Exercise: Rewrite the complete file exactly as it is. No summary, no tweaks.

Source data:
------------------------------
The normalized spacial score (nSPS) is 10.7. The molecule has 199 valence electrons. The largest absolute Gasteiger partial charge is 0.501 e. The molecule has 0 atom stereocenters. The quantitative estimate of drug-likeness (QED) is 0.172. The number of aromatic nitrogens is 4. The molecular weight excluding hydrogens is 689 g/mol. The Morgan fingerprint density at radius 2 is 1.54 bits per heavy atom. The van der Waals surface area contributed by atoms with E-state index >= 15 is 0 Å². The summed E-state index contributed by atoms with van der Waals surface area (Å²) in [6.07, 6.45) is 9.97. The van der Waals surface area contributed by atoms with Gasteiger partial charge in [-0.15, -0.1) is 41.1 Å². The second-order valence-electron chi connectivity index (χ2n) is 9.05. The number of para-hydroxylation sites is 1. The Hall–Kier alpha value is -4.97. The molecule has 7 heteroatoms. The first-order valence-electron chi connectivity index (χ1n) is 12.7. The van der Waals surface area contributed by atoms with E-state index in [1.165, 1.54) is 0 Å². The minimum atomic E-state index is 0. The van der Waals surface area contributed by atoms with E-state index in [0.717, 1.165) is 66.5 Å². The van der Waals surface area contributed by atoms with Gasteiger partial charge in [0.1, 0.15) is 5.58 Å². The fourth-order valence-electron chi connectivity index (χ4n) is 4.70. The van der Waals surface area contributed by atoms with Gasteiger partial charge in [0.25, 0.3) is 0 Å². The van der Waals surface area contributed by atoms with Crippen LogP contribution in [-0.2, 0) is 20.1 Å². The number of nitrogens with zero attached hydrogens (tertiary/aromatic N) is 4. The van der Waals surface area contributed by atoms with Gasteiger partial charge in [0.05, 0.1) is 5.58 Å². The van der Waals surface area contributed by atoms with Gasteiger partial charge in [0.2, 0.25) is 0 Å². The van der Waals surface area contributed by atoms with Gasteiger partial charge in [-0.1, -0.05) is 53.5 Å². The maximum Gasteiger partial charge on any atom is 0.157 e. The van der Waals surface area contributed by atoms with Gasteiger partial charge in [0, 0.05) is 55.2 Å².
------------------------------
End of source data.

The normalized spacial score (nSPS) is 10.7. The molecule has 199 valence electrons. The largest absolute Gasteiger partial charge is 0.501 e. The molecule has 0 atom stereocenters. The quantitative estimate of drug-likeness (QED) is 0.172. The number of aromatic nitrogens is 4. The molecular weight excluding hydrogens is 689 g/mol. The Morgan fingerprint density at radius 2 is 1.54 bits per heavy atom. The van der Waals surface area contributed by atoms with E-state index >= 15 is 0 Å². The summed E-state index contributed by atoms with van der Waals surface area (Å²) in [6.07, 6.45) is 9.97. The van der Waals surface area contributed by atoms with Gasteiger partial charge in [-0.15, -0.1) is 41.1 Å². The second-order valence-electron chi connectivity index (χ2n) is 9.05. The number of para-hydroxylation sites is 1. The Hall–Kier alpha value is -4.97. The molecule has 7 heteroatoms. The first-order valence-electron chi connectivity index (χ1n) is 12.7. The van der Waals surface area contributed by atoms with E-state index in [1.165, 1.54) is 0 Å². The minimum atomic E-state index is 0. The van der Waals surface area contributed by atoms with E-state index in [0.717, 1.165) is 66.5 Å². The van der Waals surface area contributed by atoms with Gasteiger partial charge in [0.1, 0.15) is 5.58 Å². The fourth-order valence-electron chi connectivity index (χ4n) is 4.70. The van der Waals surface area contributed by atoms with Gasteiger partial charge in [0.25, 0.3) is 0 Å². The van der Waals surface area contributed by atoms with Crippen LogP contribution in [-0.2, 0) is 20.1 Å². The number of nitrogens with zero attached hydrogens (tertiary/aromatic N) is 4. The van der Waals surface area contributed by atoms with Gasteiger partial charge in [0.05, 0.1) is 5.58 Å². The van der Waals surface area contributed by atoms with Gasteiger partial charge in [0.2, 0.25) is 0 Å². The van der Waals surface area contributed by atoms with Gasteiger partial charge in [-0.1, -0.05) is 53.5 Å². The maximum Gasteiger partial charge on any atom is 0.157 e. The van der Waals surface area contributed by atoms with Gasteiger partial charge in [0, 0.05) is 55.2 Å².